I am a 45 year old woman, 60 pounds overweight. I am losing weight and currently take 2500mg of metformin per day. My blood sugars are never over 200 and usually range from 90 to 150. Recent bloodwork has shown that I am positive for GAD antibodies. I have been told that <2 is normal and mine was +12. I have been put on a very small dose of Lantus as well! Am I becoming Type I? I know that I am insulin resistant, and borderline Type II...my highest A1c within the last year was 6.2. It usually stays at 5.8 or 5.9.
Will the Lantus stop what the antibodies have started...will my pancreas completely stop making insulin due to the antibodies? Can anything stop it? I know continued weight loss and exercise will help Type II, but what about Type I. Am I doomed? Thanks for any assistance!
Testing positive for the GAD antibodies means that your immune system is attacking the insulin-prodcing beta cells in your pancreas. Sounds like you have identified this very early. But, unfortunately, there is nothing you can do to stop it from happening.
At best, the Lantus will rest your beta cells and prolong their remaining life. But the eventual outcome will remain the same - you will eventually become totally dependent on injected insulin.
It would be interesting to know how much insulin your pancreas is still producing. And an insulin level test will show this. If you are insulin resistant and your blood sugar levels are still quite low, you must be producing lots of insulin. And taking an insulin sensitizer like Actos or Avandia could help a lot.
In my humble opinion, the best thing you could do now is go on a low-carb diet. It would reduce your insulin requirements substantially, bring your blood sugars down, and rest your highly stressed beta cells.
I am not a doctor, and so my answer is based on what is available to the public as far as reading material on GAD antibody studies.
From what I have read about positive GAD antibodies and diabetes, the presence of positive results does not mean an automatic 100% chance of developing either type 1 or type 2 diabetes. Many studies are being done now on GAD antibody markers in order to better understand the correlation, but apparently not ALL people with positive levels develop diabetes. Positive levels seem to indicate that the chances are elevated that the person will develop latent onset type1 diabetes, but not all people whose levels are elevated become diabetics.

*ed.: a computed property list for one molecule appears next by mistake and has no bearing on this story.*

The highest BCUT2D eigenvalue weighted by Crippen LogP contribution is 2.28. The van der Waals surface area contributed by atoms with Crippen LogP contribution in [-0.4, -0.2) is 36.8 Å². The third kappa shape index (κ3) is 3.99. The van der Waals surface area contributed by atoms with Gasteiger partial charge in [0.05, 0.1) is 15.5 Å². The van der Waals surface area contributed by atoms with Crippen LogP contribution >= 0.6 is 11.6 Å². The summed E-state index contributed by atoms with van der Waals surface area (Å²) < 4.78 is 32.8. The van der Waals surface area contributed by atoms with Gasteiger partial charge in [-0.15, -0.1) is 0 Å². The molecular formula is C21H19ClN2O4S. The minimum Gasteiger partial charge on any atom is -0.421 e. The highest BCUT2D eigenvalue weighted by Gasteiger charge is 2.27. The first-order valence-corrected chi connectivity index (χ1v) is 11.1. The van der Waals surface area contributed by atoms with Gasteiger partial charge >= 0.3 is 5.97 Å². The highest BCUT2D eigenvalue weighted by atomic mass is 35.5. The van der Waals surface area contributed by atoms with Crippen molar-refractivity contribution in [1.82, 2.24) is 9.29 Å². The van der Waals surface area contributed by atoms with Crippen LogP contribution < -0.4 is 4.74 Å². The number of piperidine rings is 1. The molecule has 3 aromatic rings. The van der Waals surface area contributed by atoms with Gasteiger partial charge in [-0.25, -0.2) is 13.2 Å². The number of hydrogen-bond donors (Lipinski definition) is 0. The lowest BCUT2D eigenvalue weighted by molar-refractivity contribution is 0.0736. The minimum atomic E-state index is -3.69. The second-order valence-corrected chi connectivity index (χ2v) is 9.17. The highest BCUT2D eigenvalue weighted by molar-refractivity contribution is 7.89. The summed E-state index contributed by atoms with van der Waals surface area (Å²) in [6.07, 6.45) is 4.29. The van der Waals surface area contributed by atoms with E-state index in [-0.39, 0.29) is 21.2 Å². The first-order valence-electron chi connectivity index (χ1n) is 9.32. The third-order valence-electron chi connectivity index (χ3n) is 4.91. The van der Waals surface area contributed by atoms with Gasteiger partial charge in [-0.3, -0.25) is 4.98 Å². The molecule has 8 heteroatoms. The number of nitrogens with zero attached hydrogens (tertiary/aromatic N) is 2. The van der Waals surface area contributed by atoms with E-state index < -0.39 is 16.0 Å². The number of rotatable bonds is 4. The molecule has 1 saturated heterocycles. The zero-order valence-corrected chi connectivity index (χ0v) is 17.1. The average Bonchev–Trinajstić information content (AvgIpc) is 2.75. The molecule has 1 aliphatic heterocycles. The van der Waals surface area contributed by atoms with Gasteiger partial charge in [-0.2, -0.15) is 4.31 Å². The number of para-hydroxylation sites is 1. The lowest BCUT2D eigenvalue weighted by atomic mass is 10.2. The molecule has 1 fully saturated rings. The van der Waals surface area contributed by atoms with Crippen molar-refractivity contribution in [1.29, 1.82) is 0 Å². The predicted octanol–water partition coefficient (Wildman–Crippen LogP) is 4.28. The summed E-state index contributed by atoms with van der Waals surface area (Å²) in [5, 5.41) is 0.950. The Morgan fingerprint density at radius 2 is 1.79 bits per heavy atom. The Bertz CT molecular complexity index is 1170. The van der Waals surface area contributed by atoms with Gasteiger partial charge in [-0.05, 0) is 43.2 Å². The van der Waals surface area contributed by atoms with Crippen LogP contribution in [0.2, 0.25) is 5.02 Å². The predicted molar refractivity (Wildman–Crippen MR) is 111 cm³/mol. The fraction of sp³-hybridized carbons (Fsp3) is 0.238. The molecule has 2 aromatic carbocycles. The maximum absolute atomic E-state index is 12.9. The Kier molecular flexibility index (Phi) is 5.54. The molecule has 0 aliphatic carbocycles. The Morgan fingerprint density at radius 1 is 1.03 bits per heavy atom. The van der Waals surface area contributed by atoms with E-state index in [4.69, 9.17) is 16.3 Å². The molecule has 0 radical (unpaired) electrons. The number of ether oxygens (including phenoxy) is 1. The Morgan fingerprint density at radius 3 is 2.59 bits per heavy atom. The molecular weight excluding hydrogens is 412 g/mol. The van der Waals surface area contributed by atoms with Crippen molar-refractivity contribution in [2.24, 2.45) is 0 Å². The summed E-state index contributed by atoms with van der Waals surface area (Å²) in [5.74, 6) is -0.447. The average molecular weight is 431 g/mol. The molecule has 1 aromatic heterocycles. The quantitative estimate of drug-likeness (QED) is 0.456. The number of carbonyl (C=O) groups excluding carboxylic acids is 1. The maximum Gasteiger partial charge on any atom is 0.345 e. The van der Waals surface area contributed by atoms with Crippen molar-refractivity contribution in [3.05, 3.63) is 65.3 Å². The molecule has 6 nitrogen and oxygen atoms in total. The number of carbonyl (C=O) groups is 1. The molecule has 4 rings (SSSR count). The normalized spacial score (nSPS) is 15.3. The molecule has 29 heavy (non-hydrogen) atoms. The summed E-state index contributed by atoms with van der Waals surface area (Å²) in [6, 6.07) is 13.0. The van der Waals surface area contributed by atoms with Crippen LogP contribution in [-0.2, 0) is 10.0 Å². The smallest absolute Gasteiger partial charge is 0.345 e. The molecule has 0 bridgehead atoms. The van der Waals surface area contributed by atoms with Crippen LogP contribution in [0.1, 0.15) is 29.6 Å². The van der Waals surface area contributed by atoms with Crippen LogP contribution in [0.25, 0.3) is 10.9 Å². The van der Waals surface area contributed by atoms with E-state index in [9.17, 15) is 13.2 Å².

What your doctor is doing is the typical treatment for the condition you describe. Studies to seem to indicate that starting the patient on Lantus may help protect the paitent whose autoimmune system is actively attacking the pancreas and may preserve pancreas function even if the pancreas is damaged.
So, no, I do not believe you are doomed to type 1 diabetes, no matter what you do. The weight loss is critical to your health, though, so keep up the good work in that regard and try to get down to your ideal weight in order to reduce the insulin resistance factor. We hear from many people who want a clear label of type 1 or type 2 diabetes, and for many people, the situation is really something in between the two. The label is really not as important as that a1c level. It sounds as if you and your doctor are doing all the right things to keep you healthy.
Hi, I am a diabetic and don't know too much about Gad antibodies except that it happened to me before they could test for it. Lantus is great but, also, you might ask about anti-inflammatories - if that might help retard the destruction rate. I remember reading something about the fact that if diagnosed early, there was hope that by using strategies and (possibly anti-inflammatories) waiting for new treatments, it could be completely prevented or slowed. Judging from comment above, look for supplements and anti-inflammatories that are targeted at lowering inflammation levels. Even if not effective against the specific auto-immune response to islet cells, it would serve to reduce the general effects of inflammation from other sources and ameliorate the problems eventually caused - heart disease and other complications.